Training For An Ironman Without Running Over 3 Miles

This post has been updated here

That’s right, I’m going to attempt an Ironman event without running more than 3 miles in training!

OK, OK. It’s a Half Ironman (1.2 mi swim, 56 mi bike, 13.1 mi run), because people that do full Ironman events are crazy. And I’m only half crazy. ;) The event in question is the Ironman 70.3 in Galveston, Texas on April 26th.

An-exhausted-runner--001How is this possible?

Running hard. Really, really hard. While traditional endurance training is lots of miles at a moderate pace (ignoring “speed work”), I’ll be doing intense, interval style running.  I mean if I can sprint up hill for 3 miles that would have to translate into the ability to run (jog?) a lot farther, right? …right???

Why are you doing this?

I initially got into trisport because I needed a reason to workout and I enjoy both swimming and biking. First I set my sights on a sprint tri and later an Olympic tri. But after that I slowly fell out of training because it was too much of a time commitment. I enjoy bike riding but, I can’t often find half a day to drive somewhere nice and then bike 24-32 miles. When I went back to grad school, my free time all but vanished.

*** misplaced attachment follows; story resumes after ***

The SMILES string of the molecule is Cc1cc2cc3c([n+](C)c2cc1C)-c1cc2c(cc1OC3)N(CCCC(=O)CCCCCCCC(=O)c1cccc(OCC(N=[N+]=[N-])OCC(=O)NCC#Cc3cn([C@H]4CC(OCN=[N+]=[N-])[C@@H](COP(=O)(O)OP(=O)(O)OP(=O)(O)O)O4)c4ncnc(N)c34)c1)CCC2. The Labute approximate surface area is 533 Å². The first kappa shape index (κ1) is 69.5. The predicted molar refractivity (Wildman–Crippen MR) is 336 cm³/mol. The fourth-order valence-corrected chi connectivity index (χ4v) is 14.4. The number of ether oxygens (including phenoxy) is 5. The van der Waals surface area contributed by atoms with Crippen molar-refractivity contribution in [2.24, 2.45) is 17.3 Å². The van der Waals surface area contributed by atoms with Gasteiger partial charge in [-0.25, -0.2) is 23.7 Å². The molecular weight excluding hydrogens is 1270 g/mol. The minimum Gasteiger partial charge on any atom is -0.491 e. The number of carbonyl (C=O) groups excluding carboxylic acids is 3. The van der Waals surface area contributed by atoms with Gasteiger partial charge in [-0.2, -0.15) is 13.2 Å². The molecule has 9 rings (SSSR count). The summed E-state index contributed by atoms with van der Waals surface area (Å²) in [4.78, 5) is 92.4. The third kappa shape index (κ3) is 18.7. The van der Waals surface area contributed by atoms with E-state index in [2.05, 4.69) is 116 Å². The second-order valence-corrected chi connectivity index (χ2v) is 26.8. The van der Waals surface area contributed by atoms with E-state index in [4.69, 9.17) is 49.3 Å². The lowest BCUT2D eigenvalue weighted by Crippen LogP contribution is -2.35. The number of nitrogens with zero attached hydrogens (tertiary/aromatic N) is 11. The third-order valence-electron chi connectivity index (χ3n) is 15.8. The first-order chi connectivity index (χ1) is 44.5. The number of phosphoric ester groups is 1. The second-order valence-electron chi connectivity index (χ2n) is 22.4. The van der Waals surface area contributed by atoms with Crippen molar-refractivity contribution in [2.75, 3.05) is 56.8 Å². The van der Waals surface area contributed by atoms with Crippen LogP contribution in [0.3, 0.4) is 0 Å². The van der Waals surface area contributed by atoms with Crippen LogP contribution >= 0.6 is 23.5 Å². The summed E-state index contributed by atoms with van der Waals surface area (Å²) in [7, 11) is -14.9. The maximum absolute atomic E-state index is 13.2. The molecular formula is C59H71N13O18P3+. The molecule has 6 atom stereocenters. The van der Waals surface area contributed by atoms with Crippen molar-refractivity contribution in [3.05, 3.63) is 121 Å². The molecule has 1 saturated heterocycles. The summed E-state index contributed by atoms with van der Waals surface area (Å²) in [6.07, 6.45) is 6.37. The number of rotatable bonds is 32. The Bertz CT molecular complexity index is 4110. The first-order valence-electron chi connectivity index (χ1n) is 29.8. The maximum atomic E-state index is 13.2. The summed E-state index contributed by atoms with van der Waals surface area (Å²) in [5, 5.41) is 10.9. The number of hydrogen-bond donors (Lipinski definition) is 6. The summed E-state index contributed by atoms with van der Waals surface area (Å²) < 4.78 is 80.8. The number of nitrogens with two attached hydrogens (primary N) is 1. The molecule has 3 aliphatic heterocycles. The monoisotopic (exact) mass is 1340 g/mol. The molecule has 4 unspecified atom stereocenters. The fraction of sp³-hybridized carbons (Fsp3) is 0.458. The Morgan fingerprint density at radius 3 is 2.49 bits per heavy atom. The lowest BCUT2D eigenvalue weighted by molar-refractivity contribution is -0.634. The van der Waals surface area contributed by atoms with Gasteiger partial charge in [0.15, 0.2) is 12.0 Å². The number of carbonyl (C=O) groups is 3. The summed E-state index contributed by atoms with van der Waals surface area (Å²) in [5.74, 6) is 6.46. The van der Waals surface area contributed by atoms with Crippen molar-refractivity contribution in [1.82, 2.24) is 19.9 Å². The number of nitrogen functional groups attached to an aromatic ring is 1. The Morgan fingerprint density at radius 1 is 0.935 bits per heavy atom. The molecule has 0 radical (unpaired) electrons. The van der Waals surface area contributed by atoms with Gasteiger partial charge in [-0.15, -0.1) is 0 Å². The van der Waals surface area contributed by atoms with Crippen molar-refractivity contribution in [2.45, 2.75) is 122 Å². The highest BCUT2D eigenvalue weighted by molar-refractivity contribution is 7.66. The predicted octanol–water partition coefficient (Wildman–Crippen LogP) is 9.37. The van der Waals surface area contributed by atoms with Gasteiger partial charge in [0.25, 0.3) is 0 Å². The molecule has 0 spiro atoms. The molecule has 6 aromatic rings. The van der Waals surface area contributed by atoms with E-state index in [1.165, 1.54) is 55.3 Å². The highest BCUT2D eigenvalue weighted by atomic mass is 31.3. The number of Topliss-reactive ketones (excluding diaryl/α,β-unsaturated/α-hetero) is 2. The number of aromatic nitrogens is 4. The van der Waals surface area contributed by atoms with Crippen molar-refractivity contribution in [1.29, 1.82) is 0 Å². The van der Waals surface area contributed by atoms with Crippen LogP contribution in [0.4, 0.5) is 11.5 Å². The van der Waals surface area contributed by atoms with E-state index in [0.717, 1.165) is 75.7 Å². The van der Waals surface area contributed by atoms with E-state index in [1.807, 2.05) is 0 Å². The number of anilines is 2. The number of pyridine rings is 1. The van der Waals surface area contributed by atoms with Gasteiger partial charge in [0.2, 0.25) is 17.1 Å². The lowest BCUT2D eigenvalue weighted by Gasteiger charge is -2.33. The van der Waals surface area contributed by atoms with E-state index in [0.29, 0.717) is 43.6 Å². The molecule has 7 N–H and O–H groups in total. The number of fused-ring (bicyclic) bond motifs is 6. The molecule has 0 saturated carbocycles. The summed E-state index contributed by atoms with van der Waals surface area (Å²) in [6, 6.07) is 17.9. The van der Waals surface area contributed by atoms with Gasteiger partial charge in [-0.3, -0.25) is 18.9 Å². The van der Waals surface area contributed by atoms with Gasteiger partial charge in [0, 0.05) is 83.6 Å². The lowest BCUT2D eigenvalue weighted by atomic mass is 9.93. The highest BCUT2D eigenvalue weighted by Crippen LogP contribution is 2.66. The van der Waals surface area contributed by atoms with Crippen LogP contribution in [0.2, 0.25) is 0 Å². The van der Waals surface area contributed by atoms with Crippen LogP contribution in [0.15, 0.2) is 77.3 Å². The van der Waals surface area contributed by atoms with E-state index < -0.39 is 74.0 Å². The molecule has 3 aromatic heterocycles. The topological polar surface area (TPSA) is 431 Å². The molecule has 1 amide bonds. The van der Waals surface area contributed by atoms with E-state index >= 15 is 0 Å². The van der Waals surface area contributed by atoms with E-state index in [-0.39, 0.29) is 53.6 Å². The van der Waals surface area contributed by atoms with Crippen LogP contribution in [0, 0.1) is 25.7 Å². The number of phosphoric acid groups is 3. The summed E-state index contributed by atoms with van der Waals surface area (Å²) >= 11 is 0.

I got the idea from Tim Ferris’ book The 4 Hour Body that covers how intense interval training can substitute for moderately paced longer mileage training for marathons or even ultra marathons. His book includes a full training schedule with different intervals for different days (runners do seem to love complicated schedules – just pick up any running magazine), but I needed something uber simple.

I distilled Tim’s two chapters into this: run intervals on the treadmill (run/walk/repeat) increasing the running speed, incline or ratio (more running or less walking) as I can, and don’t run more than 3 miles.

So far I’ve increased from 2 min of 10 min/mi pace runs with 2 min walks when I started in December to 3 min of 8:30 min/mi pace on a 1% incline and 1 min walks. My distance has increased from less than a mile to about two miles (including warm up). With warm up and cool down this takes me less than 30 min to complete. I have been taking 1-2 days off between runs.  If it’s a nice weekend, I’ve taken a bike ride around my house for about 10 miles (~50 min) instead of running.  The pedaling on such rides has gotten noticeably easier as my running has progressed (It’s working! *maniacal laughter*).

Tune in soon for my write up on test #1: The Aggieland Sprint Triathlon.

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